Fulfilling God’s Longings for Us

We don’t often picture God has having a longing for our sake; the image is too startling and goes against the idea of God’s omnipotence. Most people would reject an image of God, like a parent watching from a distance, hoping we’ll make the right decisions, the best decisions — grounded in his realities — so he can be more fully involved with our lives. We think, “God can do anything; if he wants something for me, he’ll make it happen.”

But as we see throughout scripture, and particularly in Advent, we have to do our part; it’s a co-operative! We have to say “yes” to what he wants for us. And before we say “yes” we have to have a discerning heart, so we can have a sense of what it is we’re saying “yes” to. And sometimes it takes us a while to understand that; the prodigal son wasted his fortune before he learned it. While we are longing to know God, he is longing for us to understand: we find him through the gifts he gives us!

In the upcoming issue of The Catholic Answer, I write about that longing, and that discernment:

The first part of fulfilling God’s plan for us, which will result in our inevitable happiness, is discernment, which is as fundamental to the life of faith as prayer. Before we can perceive our calling — that path toward which God is drawing us for the fulfillment of his plans and, yes, our happiness — we must openly and gratefully discern those gifts he has truly bestowed upon us, as distinguished from those we might desire. If we do not know our gifts, we cannot possibly understand our calling. We have all seen reality programs where hopeful contestants announce that they are “the next big recording star” and then proceed to torture our ears and frighten our pets with dreadful caterwauling. When rejected they often seem dazed, arguing that they must be great singers, because “everyone” tells them they are.

All of our hearts want to believe that we are singularly, spectacularly gifted. In fact, we are singularly gifted as the psalmist expresses in Psalm 139: “Truly you have formed my inmost being,” and “I am fearfully, wonderfully made” (see vv. 13-14). The whispers of the serpent, who constantly assaults us through our brokenness, can partly be blamed for our delusions; the evil one wants to draw us apart from God, and one effective tactic is to keep us clinging to unrealistic dreams, and ignorant of our truest selves. If our gifts are meant to lead us to our calling (and eventually to our vocation) in service to God’s will, then keeping us confused on this very fundamental level is a sure way to keep us from God, and the happiness God wants for us.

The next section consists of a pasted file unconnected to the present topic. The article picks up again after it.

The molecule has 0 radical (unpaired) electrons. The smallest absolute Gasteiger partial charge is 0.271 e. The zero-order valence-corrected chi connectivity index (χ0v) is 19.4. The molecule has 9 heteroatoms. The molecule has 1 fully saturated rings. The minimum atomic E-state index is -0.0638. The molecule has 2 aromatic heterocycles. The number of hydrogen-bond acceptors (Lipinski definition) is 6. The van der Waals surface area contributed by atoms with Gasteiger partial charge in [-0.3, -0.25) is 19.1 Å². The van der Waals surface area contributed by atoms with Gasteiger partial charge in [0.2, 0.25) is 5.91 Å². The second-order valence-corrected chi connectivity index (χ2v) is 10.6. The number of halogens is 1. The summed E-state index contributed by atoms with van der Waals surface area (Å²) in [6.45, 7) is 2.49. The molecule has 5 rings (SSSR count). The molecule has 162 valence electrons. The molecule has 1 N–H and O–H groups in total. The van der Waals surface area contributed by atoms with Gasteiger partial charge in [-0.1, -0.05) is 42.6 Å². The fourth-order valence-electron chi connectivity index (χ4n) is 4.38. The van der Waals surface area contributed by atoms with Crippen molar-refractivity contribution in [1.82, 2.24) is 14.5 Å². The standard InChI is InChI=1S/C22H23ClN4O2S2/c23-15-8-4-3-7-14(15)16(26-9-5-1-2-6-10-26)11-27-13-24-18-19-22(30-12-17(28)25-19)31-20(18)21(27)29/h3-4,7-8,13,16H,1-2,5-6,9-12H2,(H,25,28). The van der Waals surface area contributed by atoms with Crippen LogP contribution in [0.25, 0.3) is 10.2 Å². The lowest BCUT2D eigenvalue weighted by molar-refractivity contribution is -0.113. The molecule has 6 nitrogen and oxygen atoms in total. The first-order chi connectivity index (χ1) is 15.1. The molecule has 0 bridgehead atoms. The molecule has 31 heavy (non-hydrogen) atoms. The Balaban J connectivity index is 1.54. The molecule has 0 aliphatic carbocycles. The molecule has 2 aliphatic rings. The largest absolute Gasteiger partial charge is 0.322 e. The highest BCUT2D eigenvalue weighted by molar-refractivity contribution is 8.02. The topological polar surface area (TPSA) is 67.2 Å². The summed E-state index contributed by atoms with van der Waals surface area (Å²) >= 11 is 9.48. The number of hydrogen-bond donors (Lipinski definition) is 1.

You can read the rest, here.

Also, don’t miss Matthew Bunson’s Interview with Archbishop Timothy Dolan on Building a Culture of Vocations:

TCA: Why is it so critical for us to discover God’s will and to learn how to live according to that will?

Archbishop Dolan: Well, because, I think, as St. Thomas Aquinas would remind us, the most basic drive, the most raw drive that all of us have in our lives, is to be happy. We are born wanting to be happy. And we know through God’s revelation that the only way to be truly happy in this life and the next is to do God’s will. God longs for our happiness and has told us the way to be happy. So, in following His plan, in discerning His will, in obeying His law, we will arrive at happiness in this life and in the next.

The Church is always looked upon as saying no to everything, and we aren’t saying no, the Church is one big “yes.” Yes to anything that will make us happy in this life and the next. And we just know from a long experience — and the Lord knows that Holy Mother Church is wise and has learned along the way — that if you go against God’s will, ultimately you’re not going to be happy. The older you get you see that, don’t you? It’s like the Psalms, like the Wisdom literature from the Old Testament. You shake your head and say this is a train wreck waiting to happen. Everybody learns the hard way.

Read it all. The Catholic Answer is a great magazine, particularly if you are trying to raise up a Catholic family!

Related:
In the Register: Surprising revival for men in religious life

About Elizabeth Scalia
  • Dynan

    We need not go to Confession merely to recount our sins, we all know our character defects from the age of 12. We need to go to Confession to discover our virtues, that we may ask our Lord to convert our defects to virtues. The St.Francis prayer is
    as relevent as the Lords Prayer on our roads to sainthood. Discernment is found in repeated confessions, certainly in repeated Examinations of Conscience. Many of us have lack of knowledge of our virtues with an overabundance of knowledge of our vices!

    Lex orandi,

    Lex credendi,

    Lex vivendi.

    John Dynan Candon (29 Nov 2011)

  • http://www.AmidWonders.com Juan Carcache

    In this age of the Holy Spirit, I often think of His longing until Christ fulfilled His mission as Messiah. Then the the longing of the Holy Spirit exploded and He did not miss a second but came to us as a rushing mighty wind …


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